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Physicists announce progress on underground particle research in Lead

LZ-Detector-Module
Matthew Kapust
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Sanford Underground Research Facility
The LZ detector module in a clean room before its installation underground in 2019.

The attached interviews are from SDPB's daily public affairs show, In the Moment, with Lori Walsh.

Advances at the Sanford Underground Research Facility in Lead — including one experiment that recently got underway — may give physicists insight into the building blocks of the universe.

The facility, previously a gold mine, houses experiments including the LUX-ZEPLIN (LZ) Dark Matter Experiment and the Deep Underground Neutrino Experiment (DUNE).

“The most sensitive dark matter experiment in the world”

Hugh Lipincott on In the Moment
Hugh Lippincott is an Assistant Professor of Physics at the University of California Santa Barbara

The LZ Detector came online two months ago. It’s used to look for dark matter, a theoretical concept whose physical evidence has eluded physicists for decades. Hugh Lippincott is the spokesperson for the experiment.

“Nothing we see in space and astrophysical observations makes sense if you don’t include a component of dark matter,” Lippincott said. “It’s this critical component of how our universe got to be the way it is, but we’ve never actually seen what it is itself.”

Physicists at the facility are trying to prove a theory about the basic nature of dark matter.

“Our primary hypothesis is that dark matter is a particle. If this hypothesis is correct, then our galaxy is suffused with dark matter particles,” said Lippincott. “It’s a new type of particle that’s never before been seen in physics.”

Physicists hope that a dark matter particle will “bang into” their detector, which Lippincott says is “basically a giant bucket of xenon.” The density of xenon means it can block environmental radiation. When it’s hit with a particle, the xenon will create flashes of light that can be detected by the researchers.

SURF-Tunnel
SDPB
/
A tunnel in the Sanford Underground Research Facility

The LZ detector is a larger version of an earlier experiment that failed to prove the existence of dark matter. Preliminary data collected this year showed that the new detector is the most sensitive in the world. But Lippincott says they can’t be sure it’ll be successful this time.

“There’s no guarantee,” he said. “I think it’s less than a 50/50 shot, just because there’s lots of other possibilities and this is only one of them.”

If they do find evidence of dark matter, he says, “someone goes and collects a Nobel Prize.”

The experiment will collect data over a five-year period. A similar program is underway at a site in Italy.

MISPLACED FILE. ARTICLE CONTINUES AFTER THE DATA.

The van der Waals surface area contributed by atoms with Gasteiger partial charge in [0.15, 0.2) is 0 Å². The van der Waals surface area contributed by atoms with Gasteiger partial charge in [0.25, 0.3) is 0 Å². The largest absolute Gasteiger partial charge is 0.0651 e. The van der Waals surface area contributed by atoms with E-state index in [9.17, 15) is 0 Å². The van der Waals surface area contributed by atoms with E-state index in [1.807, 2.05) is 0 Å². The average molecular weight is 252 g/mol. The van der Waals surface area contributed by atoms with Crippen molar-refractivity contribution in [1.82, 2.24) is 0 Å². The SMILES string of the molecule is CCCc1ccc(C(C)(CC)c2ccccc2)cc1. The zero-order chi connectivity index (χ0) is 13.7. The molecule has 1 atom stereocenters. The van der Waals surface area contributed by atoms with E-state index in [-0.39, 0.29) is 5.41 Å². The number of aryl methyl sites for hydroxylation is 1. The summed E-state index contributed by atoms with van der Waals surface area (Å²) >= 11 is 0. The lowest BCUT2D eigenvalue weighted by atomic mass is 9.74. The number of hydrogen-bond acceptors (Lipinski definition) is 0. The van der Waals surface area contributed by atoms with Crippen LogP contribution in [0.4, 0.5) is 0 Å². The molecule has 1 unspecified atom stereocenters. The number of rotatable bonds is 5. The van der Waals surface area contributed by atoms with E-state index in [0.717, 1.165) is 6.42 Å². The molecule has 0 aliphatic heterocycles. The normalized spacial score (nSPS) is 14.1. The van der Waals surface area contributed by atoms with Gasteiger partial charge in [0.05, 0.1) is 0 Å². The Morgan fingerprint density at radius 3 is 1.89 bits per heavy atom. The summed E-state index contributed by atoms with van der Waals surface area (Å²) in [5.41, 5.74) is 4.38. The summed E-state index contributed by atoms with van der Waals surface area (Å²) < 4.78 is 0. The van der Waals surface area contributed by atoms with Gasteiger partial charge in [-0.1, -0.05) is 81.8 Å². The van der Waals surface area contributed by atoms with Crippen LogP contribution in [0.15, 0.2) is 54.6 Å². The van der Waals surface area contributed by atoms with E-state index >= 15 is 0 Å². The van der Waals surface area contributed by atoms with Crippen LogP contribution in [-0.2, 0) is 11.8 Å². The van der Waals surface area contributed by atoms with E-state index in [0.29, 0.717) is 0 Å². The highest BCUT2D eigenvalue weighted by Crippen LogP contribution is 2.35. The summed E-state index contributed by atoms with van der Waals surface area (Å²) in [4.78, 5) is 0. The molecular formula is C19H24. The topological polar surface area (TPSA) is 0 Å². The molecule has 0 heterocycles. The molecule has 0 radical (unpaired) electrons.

Claire David on In the Moment
Claire David is an Assistant Professor of Physics at York University.

Deep underground neutrino detection

Along with the search for dark matter, scientists are also constructing a project to detect neutrinos. Workers are excavating rock from caverns in the facility to prepare for the experiment.

“The scale of this excavation is really incredible,” said Mike Headley, executive director at the Sanford Underground Research Facility. “If you can imagine a loaf of bread that’s 500 feet long, 90 feet tall, 60 feet wide, that’s really the size of one of the two caverns.”

The experiment will help scientists learn about neutrinos, which are tiny subatomic particles.

“We’re going to understand much more about the particle itself, but also the role it plays in the universe,” said physicist Claire David.

DUNE-Particle-Experiment-Diagram
Fermilab
/
Department of Energy
The Deep Underground Neutrino Experiment will involve particles shot from the Fermilab facility in Chicago to the Sanford Underground Research Facility in Lead, SD.

Bunches of neutrinos will be fired from a facility in Chicago. The particles will then travel 800 miles through the underground rock to Lead.

“If we study them near the production of the beam, near Chicago, and then at SURF after this 800-mile journey, we will see how much they change flavors over time,” David said. “That brings us lots of answers about their behavior and the physics.”

The neutrinos will make the journey in less than a second.

The experiment will also be sensitive to particles released by astronomical events, such as supernova explosions.

“It’s actually a telescope underground,” David said. “It is good to put it in the ground, shield it from the background [radiation] that we don’t want, and then do astronomy from there.”

The project will be used to test theoretical physics ideas related to neutrinos. David said experimental findings could be compared to results from a similar facility in Japan, which has a different design.

Excavation is expected to be completed in 2024. The project won’t be fully operational until the 2030s.

Slater Dixon is a junior at Augustana University studying Government and Data Science. He was born in Sioux Falls and is based out of SDPB's Sioux Falls studio.
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